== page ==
The Oxygen Club of California held its annual scientific conference, co-sponsored by LPI, in Santa Barbara, California, in mid-April. Oxidants and Antioxidants in Biology featured 35 presentations in four sessions: "Obesity, the Metabolic Syndrome, and Oxidative Stress"; "Obesity, Uncoupling Proteins, and Micronutrient Action"; "Dietary Modulation of Cell Signaling Pathways"; and "Mitochondrial Function, Aging, and Disease."
Addressing obesity, several speakers noted that it is associated with inflammation and oxidative stress, which can be ameliorated with weight loss and decreased macronutrient intake. Additionally, fish oil (eicosapentaenoic acid [EPA] and docosahexaenoic acid [DHA]) exerts antiinflammatory effects that may reduce the risk of heart disease in obese individuals. Insulin resistance and inflammation are also associated with obesity in pregnant women, increasing the risk for gestational diabetes. Insulin resistance, oxidative stress, and dysfunction of the insulin-producing pancreatic beta cells may be attenuated with alpha-lipoic acid and acetyl-L-carnitine. Selenium supplementation in rats alleviated inflammation associated with liver damage by regulating manganese superoxide dismutase, an endogenous antioxidant enzyme.
Other speakers addressed how flavonoids, phytochemicals, and other dietary constituents affect cell-signaling pathways, contributing to the reduction of oxidative stress and the prevention of cancer. For example, catechins in tea may inhibit growth factors implicated in cancer. In rats, white tea and certain catechins in tea provide some protection against colon tumors induced by "cooked-meat mutagens." Resveratrol in wine and grapes and isothiocyanates in cruciferous vegetables induce apoptosis, or programmed death, in cancer cells. The omega-3 fat DHA suppressed amyloid plaque formation in the brain when fed to mice that mimic Alzheimer's disease. Selenium compounds block the cell cycle and lead to apoptosis in melanoma cells and also inhibit metastasis of injected melanoma in mice. Additionally, acetyl-Lcarnitine inhibited inflammation and oxidative stress in rat astrocytes (cells in the nervous system that support neurons). Astaxanthin, an orange-colored carotenoid, ameliorates oxidative stress in the kidney cells of diabetic mice.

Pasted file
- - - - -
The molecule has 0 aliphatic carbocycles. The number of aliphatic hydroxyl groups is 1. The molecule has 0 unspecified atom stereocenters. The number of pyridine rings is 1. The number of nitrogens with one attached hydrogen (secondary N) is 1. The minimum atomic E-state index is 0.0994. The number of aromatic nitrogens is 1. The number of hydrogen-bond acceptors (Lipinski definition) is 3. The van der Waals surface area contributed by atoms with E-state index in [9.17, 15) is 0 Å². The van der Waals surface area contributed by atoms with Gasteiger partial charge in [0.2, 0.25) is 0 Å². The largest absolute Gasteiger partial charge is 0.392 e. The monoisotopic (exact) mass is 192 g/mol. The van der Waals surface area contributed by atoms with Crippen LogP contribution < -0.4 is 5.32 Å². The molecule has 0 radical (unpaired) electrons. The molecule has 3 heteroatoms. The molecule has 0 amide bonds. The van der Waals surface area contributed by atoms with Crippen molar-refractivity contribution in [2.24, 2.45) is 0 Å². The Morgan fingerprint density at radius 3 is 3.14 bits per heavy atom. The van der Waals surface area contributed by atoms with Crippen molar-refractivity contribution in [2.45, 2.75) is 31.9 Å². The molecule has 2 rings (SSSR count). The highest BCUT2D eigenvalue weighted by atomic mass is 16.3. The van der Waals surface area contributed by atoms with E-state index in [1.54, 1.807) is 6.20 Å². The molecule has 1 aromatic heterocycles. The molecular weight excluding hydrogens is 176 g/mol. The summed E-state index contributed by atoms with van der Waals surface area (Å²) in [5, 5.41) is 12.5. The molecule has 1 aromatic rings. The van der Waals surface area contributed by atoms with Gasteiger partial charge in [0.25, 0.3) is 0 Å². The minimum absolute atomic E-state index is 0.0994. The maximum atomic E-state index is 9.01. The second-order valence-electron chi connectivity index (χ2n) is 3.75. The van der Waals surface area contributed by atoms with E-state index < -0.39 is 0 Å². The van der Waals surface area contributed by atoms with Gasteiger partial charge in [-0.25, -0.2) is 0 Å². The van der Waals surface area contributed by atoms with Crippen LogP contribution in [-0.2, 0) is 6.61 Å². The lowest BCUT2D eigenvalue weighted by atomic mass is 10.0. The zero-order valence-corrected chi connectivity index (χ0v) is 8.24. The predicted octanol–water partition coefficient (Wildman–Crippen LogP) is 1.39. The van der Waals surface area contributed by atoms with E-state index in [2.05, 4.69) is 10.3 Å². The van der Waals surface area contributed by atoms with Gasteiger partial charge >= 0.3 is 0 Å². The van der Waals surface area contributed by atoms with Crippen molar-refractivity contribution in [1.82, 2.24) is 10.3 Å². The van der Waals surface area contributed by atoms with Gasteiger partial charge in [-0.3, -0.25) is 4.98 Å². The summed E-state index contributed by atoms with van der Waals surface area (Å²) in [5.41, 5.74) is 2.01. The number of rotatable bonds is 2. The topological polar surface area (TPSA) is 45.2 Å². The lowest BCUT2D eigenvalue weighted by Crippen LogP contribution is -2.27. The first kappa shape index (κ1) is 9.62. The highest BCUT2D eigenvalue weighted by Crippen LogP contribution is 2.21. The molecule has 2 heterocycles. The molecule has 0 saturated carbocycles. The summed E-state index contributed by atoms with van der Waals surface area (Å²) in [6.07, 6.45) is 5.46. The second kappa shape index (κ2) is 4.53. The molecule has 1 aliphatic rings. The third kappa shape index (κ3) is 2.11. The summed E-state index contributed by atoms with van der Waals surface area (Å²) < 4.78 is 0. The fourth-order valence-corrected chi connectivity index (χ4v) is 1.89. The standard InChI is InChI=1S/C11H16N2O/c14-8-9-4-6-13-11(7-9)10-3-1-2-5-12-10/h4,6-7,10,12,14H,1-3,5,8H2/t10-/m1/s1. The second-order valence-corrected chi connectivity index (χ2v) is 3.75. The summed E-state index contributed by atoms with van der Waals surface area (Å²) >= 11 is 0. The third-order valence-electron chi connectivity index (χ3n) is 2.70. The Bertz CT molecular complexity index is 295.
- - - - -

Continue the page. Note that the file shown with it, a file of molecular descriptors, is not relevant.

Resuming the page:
In the final session, scientists discussed mitochondria, the energy-producing organelles in cells that can be damaged by oxidants generated within the mitochondria themselves. Such damage can be attenuated by glutathione, an endogenous antioxidant, and glutathione peroxidase, an enzyme that inhibits lipid oxidation in mitochondria. Mitochondrial dysfunction and defects have been implicated in neurodegenerative diseases like Parkinson's. Additionally, loss of calcium regulation associated with ischemia and reperfusion results in increased oxidative stress in mitochondria, and the signaling molecule nitric oxide plays a role in mediating ischemic damage. (Ischemia refers to the partial or complete obstruction of an artery, resulting in reduced blood flow and oxygen supply to the heart and other tissues. Symptoms may include angina, pain in the arm, shortness of breath, and nausea.)
Last updated June, 2006